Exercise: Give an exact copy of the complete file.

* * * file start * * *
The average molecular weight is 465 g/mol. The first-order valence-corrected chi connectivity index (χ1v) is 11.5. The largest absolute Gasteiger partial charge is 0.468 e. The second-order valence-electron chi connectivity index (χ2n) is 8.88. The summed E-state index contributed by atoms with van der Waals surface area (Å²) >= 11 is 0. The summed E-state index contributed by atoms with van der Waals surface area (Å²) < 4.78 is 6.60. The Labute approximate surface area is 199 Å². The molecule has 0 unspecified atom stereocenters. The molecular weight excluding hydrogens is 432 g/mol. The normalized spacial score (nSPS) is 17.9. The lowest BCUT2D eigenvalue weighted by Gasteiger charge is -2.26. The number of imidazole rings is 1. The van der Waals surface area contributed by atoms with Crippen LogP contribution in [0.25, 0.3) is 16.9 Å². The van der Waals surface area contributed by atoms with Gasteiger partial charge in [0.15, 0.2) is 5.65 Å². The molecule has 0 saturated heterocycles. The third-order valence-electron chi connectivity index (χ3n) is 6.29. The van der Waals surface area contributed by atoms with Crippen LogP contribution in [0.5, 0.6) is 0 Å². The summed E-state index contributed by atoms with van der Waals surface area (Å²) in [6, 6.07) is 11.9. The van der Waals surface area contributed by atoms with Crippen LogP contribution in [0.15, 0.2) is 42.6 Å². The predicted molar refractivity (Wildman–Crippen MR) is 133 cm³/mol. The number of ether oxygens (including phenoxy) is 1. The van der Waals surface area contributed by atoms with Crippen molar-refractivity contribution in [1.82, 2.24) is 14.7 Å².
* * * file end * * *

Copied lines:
The average molecular weight is 465 g/mol. The first-order valence-corrected chi connectivity index (χ1v) is 11.5. The largest absolute Gasteiger partial charge is 0.468 e. The second-order valence-electron chi connectivity index (χ2n) is 8.88. The summed E-state index contributed by atoms with van der Waals surface area (Å²) >= 11 is 0. The summed E-state index contributed by atoms with van der Waals surface area (Å²) < 4.78 is 6.60. The Labute approximate surface area is 199 Å². The molecule has 0 unspecified atom stereocenters. The molecular weight excluding hydrogens is 432 g/mol. The normalized spacial score (nSPS) is 17.9. The lowest BCUT2D eigenvalue weighted by Gasteiger charge is -2.26. The number of imidazole rings is 1. The van der Waals surface area contributed by atoms with Crippen LogP contribution in [0.25, 0.3) is 16.9 Å². The van der Waals surface area contributed by atoms with Gasteiger partial charge in [0.15, 0.2) is 5.65 Å². The molecule has 0 saturated heterocycles. The third-order valence-electron chi connectivity index (χ3n) is 6.29. The van der Waals surface area contributed by atoms with Crippen LogP contribution in [0.5, 0.6) is 0 Å². The summed E-state index contributed by atoms with van der Waals surface area (Å²) in [6, 6.07) is 11.9. The van der Waals surface area contributed by atoms with Crippen LogP contribution in [0.15, 0.2) is 42.6 Å². The predicted molar refractivity (Wildman–Crippen MR) is 133 cm³/mol. The number of ether oxygens (including phenoxy) is 1. The van der Waals surface area contributed by atoms with Crippen molar-refractivity contribution in [1.82, 2.24) is 14.7 Å².